Israeli rain barrel system on trial at 3 schools

Rain Barrel System now in use at Franklin Elementary School catches roof runoff water and stores it for garden irrigation

Rain barrel system now in use at Franklin Elementary School catches roof runoff water and stores it for garden irrigation

By Donald H. Harrison

Donald H. Harrison

Donald H. Harrison

Israeli inventor Amir Yechieli is shown beneath a portrait of American inventor Ben Franklin

Israeli inventor Amir Yechieli is shown beneath a portrait of American inventor Ben Franklin

SAN DIEGO — Fifth graders at the Benjamin Franklin STEAM Magnet Elementary School on Monday, Feb. 1, helped to explain to the news media how a low-tech Israeli invention will help their school conserve rainwater, and may prove to be an important tool in California’s fight against periodic droughts.

STEAM is an acronym for Science, Technology, Engineering, Art and Mathematics, and Benjamin Franklin Elementary–named for the 18th century American statesman and inventor who did some playing in rain himself — caters to students who are interested in developing their skills in these areas. The U.S. Israel Center on Innovation and Economic Sustainability at UCSD’s Rady School of Management helped arrange for Franklin Elementary to become one of three pilot sites in San Diego County for a rain barrel system that separates water from sediment and other debris, thereby clarifying the water sufficiently to be pumped to toilets for flushing.

Rainwater-using toilets could be a possibility in the future of Franklin Elementary School and Pacific Beach Middle School, but for the time being at least, the roof runoff water will be used to irrigate vegetable gardens maintained by students on the campuses. At the Encinitas School District Farm Laboratory, which is the third pilot school in San Diego County, indoor plumbing has been configured to permit the rainwater to be used for toilet flushing, according to Susan Lapidus, executive director of the U.S. Israel Center.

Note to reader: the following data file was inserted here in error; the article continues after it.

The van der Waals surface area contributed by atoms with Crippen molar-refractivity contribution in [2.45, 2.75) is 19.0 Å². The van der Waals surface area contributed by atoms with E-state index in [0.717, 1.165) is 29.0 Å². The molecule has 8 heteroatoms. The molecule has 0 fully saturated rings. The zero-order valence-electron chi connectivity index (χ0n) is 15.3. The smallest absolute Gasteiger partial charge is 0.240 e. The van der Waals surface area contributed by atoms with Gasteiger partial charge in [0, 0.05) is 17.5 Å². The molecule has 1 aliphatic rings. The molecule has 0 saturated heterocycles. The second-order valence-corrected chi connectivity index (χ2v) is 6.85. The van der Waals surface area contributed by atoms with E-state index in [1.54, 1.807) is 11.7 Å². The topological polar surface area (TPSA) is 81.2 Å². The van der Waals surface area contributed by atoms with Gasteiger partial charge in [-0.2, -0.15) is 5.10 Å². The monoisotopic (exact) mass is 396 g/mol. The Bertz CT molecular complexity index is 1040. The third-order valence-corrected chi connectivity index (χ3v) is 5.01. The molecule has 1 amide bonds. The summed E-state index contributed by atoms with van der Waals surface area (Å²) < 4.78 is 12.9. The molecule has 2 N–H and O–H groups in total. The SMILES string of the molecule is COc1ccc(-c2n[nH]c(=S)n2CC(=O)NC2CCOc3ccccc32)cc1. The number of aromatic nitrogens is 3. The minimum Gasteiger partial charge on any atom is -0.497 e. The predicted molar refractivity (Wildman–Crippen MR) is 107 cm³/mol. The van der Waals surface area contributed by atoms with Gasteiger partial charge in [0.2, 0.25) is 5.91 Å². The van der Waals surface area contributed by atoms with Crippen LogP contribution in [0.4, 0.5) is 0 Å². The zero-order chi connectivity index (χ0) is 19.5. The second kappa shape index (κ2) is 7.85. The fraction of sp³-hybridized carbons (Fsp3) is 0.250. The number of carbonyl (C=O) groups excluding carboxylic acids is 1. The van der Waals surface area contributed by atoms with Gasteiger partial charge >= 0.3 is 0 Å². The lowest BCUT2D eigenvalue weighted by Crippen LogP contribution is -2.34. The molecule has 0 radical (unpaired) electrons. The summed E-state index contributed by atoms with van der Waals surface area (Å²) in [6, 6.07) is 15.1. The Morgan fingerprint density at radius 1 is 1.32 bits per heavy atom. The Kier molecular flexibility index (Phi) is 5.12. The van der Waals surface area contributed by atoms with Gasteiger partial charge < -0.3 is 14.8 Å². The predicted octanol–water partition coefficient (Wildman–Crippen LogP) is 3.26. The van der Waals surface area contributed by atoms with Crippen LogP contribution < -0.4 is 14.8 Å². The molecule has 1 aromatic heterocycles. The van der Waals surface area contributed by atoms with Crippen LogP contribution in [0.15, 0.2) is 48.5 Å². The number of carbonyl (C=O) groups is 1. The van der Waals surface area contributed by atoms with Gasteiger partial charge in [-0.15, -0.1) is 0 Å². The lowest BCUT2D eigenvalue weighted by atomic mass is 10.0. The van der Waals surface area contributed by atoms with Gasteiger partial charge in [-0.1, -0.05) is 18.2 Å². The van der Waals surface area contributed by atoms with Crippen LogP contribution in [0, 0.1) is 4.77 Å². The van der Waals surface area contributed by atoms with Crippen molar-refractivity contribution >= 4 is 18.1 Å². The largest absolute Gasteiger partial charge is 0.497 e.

“We have been learning about water and water conservation for the last month or two,” commented Ben Kleinpastor, a 5th grader. “It’s really important to conserve water because we are in a drought currently. We want to conserve water so we don’t run out of water.”

His classmate Scott Impham added: “I think the rain barrels are a really good thing for our school … Like in the slide show that (Israeli inventor Amir Yechieli) showed us, there was really dirty water, so he created this rain barrel which helps our school and helps us conserve.”

Besides involving the students with problem-solving water technology, the three large rain barrels installed at the school in San Diego’s City Heights neighborhood will serve as canvases for water conservation-oriented student art projects.

Fifth-grader Ethan Le addresses news conference.

Fifth-grader Ethan Le addresses news conference.

Ethan Le, another fifth grader in the class taught by faculty member Rick Froehbrodt, explained that the students intend to paint on one a waterfall, on another a pond where animals come to drink, and on the third a scene evoking the time and effort people in some developing nations must expend just to fetch water.